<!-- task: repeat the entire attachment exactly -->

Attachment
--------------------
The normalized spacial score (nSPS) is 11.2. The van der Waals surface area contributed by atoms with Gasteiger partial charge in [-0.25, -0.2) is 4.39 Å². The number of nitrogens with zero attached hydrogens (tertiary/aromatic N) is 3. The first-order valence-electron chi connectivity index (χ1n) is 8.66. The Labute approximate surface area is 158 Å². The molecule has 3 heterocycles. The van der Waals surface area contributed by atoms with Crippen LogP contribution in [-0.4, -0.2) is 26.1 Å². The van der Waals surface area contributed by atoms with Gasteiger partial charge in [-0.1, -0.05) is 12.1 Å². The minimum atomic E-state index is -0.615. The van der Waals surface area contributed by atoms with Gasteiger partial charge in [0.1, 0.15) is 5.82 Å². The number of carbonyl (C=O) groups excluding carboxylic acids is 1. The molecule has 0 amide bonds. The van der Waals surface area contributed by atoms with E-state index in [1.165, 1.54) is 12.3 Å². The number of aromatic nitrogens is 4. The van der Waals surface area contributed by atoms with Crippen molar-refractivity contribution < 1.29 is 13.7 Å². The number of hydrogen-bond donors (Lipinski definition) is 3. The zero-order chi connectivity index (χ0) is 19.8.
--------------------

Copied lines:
The normalized spacial score (nSPS) is 11.2. The van der Waals surface area contributed by atoms with Gasteiger partial charge in [-0.25, -0.2) is 4.39 Å². The number of nitrogens with zero attached hydrogens (tertiary/aromatic N) is 3. The first-order valence-electron chi connectivity index (χ1n) is 8.66. The Labute approximate surface area is 158 Å². The molecule has 3 heterocycles. The van der Waals surface area contributed by atoms with Crippen LogP contribution in [-0.4, -0.2) is 26.1 Å². The van der Waals surface area contributed by atoms with Gasteiger partial charge in [-0.1, -0.05) is 12.1 Å². The minimum atomic E-state index is -0.615. The van der Waals surface area contributed by atoms with Gasteiger partial charge in [0.1, 0.15) is 5.82 Å². The number of carbonyl (C=O) groups excluding carboxylic acids is 1. The molecule has 0 amide bonds. The van der Waals surface area contributed by atoms with E-state index in [1.165, 1.54) is 12.3 Å². The number of aromatic nitrogens is 4. The van der Waals surface area contributed by atoms with Crippen molar-refractivity contribution < 1.29 is 13.7 Å². The number of hydrogen-bond donors (Lipinski definition) is 3. The zero-order chi connectivity index (χ0) is 19.8.